Competing equitable interests and the Land Registration Act 2002

In Halifax plc v Curry Popeck ([2008] EWHC 1692 (Ch)) T and J were fraudsters. They were the registered owners of a bungalow (‘the Property’). They entered into a complex chain of transactions designed to defraud lenders with the help of an allegedly incompetent or dishonest conveyancing clerk. T borrowed money from Halifax who thought they were getting a charge in return but no charge over the Property was executed. The Property was later transferred by T and J to T. T later borrowed money from Bank of Scotland who, again, thought they would have a charge over the Property but again no charge over the whole of the Property in their favour was executed. It was accepted that Halifax had an interest based on proprietary estoppel (they thought they were getting a charge and provided a loan in reliance on this). Bank of Scotland obtained a charging order over the Property and this took effect as an equitable charge. The question was whether the proprietary estoppel had priority over the charging order or vice versa.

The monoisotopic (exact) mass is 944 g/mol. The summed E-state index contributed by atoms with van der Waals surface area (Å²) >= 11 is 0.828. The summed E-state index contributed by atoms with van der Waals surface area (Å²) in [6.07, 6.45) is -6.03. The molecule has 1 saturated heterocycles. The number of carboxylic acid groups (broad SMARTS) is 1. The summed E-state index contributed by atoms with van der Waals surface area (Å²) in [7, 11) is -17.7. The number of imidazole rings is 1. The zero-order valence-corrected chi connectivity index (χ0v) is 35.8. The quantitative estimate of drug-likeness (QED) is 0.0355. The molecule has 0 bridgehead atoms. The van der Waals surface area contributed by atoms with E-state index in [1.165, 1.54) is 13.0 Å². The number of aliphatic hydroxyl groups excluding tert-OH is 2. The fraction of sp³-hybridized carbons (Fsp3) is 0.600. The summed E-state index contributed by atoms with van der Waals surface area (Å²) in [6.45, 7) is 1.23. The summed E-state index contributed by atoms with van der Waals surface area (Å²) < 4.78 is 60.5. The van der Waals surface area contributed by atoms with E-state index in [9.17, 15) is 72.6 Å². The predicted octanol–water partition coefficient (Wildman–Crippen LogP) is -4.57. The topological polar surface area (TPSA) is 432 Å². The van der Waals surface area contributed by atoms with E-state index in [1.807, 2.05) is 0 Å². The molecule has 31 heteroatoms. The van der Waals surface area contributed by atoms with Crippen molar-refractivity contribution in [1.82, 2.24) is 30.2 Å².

It was held that the proprietary estoppel claim had priority. Section 28 of the English Land Registration Act 2002 confirms the rule that competing equitable interests rank in order of date of creation. The exception in section 29 that wipes the slate clean of most equitable interests when there has been a ‘registrable disposition’ for ‘valuable consideration’ did not apply. The transfer to T was not for valuable consideration since it was part of a fraudulent enterprise and there had been no true transaction at all ([43] and [46]).

The judge said that if he were wrong in this then the priorities would be reversed. The fact that T (subject to the proprietary estoppel) was also the disponee under the transfer did not stop section 29 from taking effect. This would not deprive Halifax  of any claim to a personal remedy as against T.

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